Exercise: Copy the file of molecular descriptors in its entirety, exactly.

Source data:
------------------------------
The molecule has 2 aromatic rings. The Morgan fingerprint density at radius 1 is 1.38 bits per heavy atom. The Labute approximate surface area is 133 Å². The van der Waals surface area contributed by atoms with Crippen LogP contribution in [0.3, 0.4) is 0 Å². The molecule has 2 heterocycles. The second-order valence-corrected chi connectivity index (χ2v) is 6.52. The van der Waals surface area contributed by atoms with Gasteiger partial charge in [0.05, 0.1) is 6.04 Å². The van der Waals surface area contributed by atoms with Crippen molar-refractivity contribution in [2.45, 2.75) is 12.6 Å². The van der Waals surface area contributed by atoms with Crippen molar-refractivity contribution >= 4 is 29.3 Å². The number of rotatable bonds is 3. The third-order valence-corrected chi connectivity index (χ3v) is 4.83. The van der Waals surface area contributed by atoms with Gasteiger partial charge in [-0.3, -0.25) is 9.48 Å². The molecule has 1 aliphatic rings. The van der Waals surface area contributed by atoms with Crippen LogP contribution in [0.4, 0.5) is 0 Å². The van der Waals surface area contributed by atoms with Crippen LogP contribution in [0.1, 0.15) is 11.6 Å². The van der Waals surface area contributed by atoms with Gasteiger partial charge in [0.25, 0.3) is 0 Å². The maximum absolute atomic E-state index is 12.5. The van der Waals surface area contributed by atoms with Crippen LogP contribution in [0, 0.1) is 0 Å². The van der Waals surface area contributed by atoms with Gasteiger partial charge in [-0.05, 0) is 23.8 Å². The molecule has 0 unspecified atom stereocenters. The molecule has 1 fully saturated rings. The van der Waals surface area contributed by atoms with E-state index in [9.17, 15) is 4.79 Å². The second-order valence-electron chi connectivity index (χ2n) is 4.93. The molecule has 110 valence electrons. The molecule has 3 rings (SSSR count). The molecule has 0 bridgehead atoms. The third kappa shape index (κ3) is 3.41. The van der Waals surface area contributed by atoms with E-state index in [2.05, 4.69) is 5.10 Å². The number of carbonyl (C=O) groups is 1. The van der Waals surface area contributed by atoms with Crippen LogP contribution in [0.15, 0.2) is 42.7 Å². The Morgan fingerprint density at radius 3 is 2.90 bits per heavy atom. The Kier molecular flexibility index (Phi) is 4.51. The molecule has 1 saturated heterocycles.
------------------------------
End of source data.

The molecule has 2 aromatic rings. The Morgan fingerprint density at radius 1 is 1.38 bits per heavy atom. The Labute approximate surface area is 133 Å². The van der Waals surface area contributed by atoms with Crippen LogP contribution in [0.3, 0.4) is 0 Å². The molecule has 2 heterocycles. The second-order valence-corrected chi connectivity index (χ2v) is 6.52. The van der Waals surface area contributed by atoms with Gasteiger partial charge in [0.05, 0.1) is 6.04 Å². The van der Waals surface area contributed by atoms with Crippen molar-refractivity contribution in [2.45, 2.75) is 12.6 Å². The van der Waals surface area contributed by atoms with Crippen molar-refractivity contribution >= 4 is 29.3 Å². The number of rotatable bonds is 3. The third-order valence-corrected chi connectivity index (χ3v) is 4.83. The van der Waals surface area contributed by atoms with Gasteiger partial charge in [-0.3, -0.25) is 9.48 Å². The molecule has 1 aliphatic rings. The van der Waals surface area contributed by atoms with Crippen LogP contribution in [0.4, 0.5) is 0 Å². The van der Waals surface area contributed by atoms with Crippen LogP contribution in [0.1, 0.15) is 11.6 Å². The van der Waals surface area contributed by atoms with Gasteiger partial charge in [0.25, 0.3) is 0 Å². The maximum absolute atomic E-state index is 12.5. The van der Waals surface area contributed by atoms with Crippen LogP contribution in [0, 0.1) is 0 Å². The van der Waals surface area contributed by atoms with Gasteiger partial charge in [-0.05, 0) is 23.8 Å². The molecule has 0 unspecified atom stereocenters. The molecule has 1 fully saturated rings. The van der Waals surface area contributed by atoms with E-state index in [9.17, 15) is 4.79 Å². The second-order valence-electron chi connectivity index (χ2n) is 4.93. The molecule has 110 valence electrons. The molecule has 3 rings (SSSR count). The molecule has 0 bridgehead atoms. The third kappa shape index (κ3) is 3.41. The van der Waals surface area contributed by atoms with E-state index in [2.05, 4.69) is 5.10 Å². The number of carbonyl (C=O) groups is 1. The van der Waals surface area contributed by atoms with Crippen LogP contribution in [0.15, 0.2) is 42.7 Å². The Morgan fingerprint density at radius 3 is 2.90 bits per heavy atom. The Kier molecular flexibility index (Phi) is 4.51. The molecule has 1 saturated heterocycles.